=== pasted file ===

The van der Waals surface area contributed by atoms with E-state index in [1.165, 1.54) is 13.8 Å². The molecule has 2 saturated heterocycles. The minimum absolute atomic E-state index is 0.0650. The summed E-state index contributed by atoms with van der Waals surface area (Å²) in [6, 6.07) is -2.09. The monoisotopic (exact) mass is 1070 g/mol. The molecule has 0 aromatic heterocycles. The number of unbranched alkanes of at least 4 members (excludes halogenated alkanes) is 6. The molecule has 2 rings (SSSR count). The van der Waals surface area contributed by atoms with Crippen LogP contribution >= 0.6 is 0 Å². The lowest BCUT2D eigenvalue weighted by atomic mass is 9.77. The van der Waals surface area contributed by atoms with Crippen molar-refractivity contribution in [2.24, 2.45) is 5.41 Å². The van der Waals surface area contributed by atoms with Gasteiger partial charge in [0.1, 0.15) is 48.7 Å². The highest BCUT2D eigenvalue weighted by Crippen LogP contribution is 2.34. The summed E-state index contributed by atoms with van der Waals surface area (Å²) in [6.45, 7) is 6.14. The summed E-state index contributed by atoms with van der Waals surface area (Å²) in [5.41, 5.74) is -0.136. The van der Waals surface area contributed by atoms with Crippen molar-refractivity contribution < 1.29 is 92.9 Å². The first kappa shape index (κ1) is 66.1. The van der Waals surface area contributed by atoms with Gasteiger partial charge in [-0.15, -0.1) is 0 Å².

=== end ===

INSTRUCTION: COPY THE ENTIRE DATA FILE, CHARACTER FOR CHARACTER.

The van der Waals surface area contributed by atoms with E-state index in [1.165, 1.54) is 13.8 Å². The molecule has 2 saturated heterocycles. The minimum absolute atomic E-state index is 0.0650. The summed E-state index contributed by atoms with van der Waals surface area (Å²) in [6, 6.07) is -2.09. The monoisotopic (exact) mass is 1070 g/mol. The molecule has 0 aromatic heterocycles. The number of unbranched alkanes of at least 4 members (excludes halogenated alkanes) is 6. The molecule has 2 rings (SSSR count). The van der Waals surface area contributed by atoms with Crippen LogP contribution >= 0.6 is 0 Å². The lowest BCUT2D eigenvalue weighted by atomic mass is 9.77. The van der Waals surface area contributed by atoms with Crippen molar-refractivity contribution in [2.24, 2.45) is 5.41 Å². The van der Waals surface area contributed by atoms with Gasteiger partial charge in [0.1, 0.15) is 48.7 Å². The highest BCUT2D eigenvalue weighted by Crippen LogP contribution is 2.34. The summed E-state index contributed by atoms with van der Waals surface area (Å²) in [6.45, 7) is 6.14. The summed E-state index contributed by atoms with van der Waals surface area (Å²) in [5.41, 5.74) is -0.136. The van der Waals surface area contributed by atoms with Crippen molar-refractivity contribution < 1.29 is 92.9 Å². The first kappa shape index (κ1) is 66.1. The van der Waals surface area contributed by atoms with Gasteiger partial charge in [-0.15, -0.1) is 0 Å².